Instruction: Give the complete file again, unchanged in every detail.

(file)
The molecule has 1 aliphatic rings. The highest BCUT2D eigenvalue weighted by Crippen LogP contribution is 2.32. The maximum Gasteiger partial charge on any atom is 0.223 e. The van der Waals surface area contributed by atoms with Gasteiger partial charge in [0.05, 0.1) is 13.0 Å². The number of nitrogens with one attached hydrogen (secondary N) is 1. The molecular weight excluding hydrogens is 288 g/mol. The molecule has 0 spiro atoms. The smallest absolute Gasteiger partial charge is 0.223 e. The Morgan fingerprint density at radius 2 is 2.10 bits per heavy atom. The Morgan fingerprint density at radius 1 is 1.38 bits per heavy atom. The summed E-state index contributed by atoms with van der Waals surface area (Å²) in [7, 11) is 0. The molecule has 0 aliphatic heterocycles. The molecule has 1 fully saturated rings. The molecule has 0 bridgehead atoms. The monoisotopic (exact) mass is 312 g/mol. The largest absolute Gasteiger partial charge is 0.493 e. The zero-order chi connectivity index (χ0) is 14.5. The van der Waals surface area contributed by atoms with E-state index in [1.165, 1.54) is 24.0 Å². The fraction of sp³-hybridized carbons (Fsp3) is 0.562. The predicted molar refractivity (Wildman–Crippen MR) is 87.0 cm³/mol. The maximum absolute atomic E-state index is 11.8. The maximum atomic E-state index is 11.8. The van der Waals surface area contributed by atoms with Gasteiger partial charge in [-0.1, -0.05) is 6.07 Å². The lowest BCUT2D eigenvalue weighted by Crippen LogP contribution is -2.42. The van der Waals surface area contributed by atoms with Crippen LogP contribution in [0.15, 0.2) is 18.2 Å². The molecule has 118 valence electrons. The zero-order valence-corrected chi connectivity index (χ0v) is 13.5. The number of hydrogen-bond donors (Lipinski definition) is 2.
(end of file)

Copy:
The molecule has 1 aliphatic rings. The highest BCUT2D eigenvalue weighted by Crippen LogP contribution is 2.32. The maximum Gasteiger partial charge on any atom is 0.223 e. The van der Waals surface area contributed by atoms with Gasteiger partial charge in [0.05, 0.1) is 13.0 Å². The number of nitrogens with one attached hydrogen (secondary N) is 1. The molecular weight excluding hydrogens is 288 g/mol. The molecule has 0 spiro atoms. The smallest absolute Gasteiger partial charge is 0.223 e. The Morgan fingerprint density at radius 2 is 2.10 bits per heavy atom. The Morgan fingerprint density at radius 1 is 1.38 bits per heavy atom. The summed E-state index contributed by atoms with van der Waals surface area (Å²) in [7, 11) is 0. The molecule has 0 aliphatic heterocycles. The molecule has 1 fully saturated rings. The molecule has 0 bridgehead atoms. The monoisotopic (exact) mass is 312 g/mol. The largest absolute Gasteiger partial charge is 0.493 e. The zero-order chi connectivity index (χ0) is 14.5. The van der Waals surface area contributed by atoms with E-state index in [1.165, 1.54) is 24.0 Å². The fraction of sp³-hybridized carbons (Fsp3) is 0.562. The predicted molar refractivity (Wildman–Crippen MR) is 87.0 cm³/mol. The maximum absolute atomic E-state index is 11.8. The maximum atomic E-state index is 11.8. The van der Waals surface area contributed by atoms with Gasteiger partial charge in [-0.1, -0.05) is 6.07 Å². The lowest BCUT2D eigenvalue weighted by Crippen LogP contribution is -2.42. The van der Waals surface area contributed by atoms with Crippen LogP contribution in [0.15, 0.2) is 18.2 Å². The molecule has 118 valence electrons. The zero-order valence-corrected chi connectivity index (χ0v) is 13.5. The number of hydrogen-bond donors (Lipinski definition) is 2.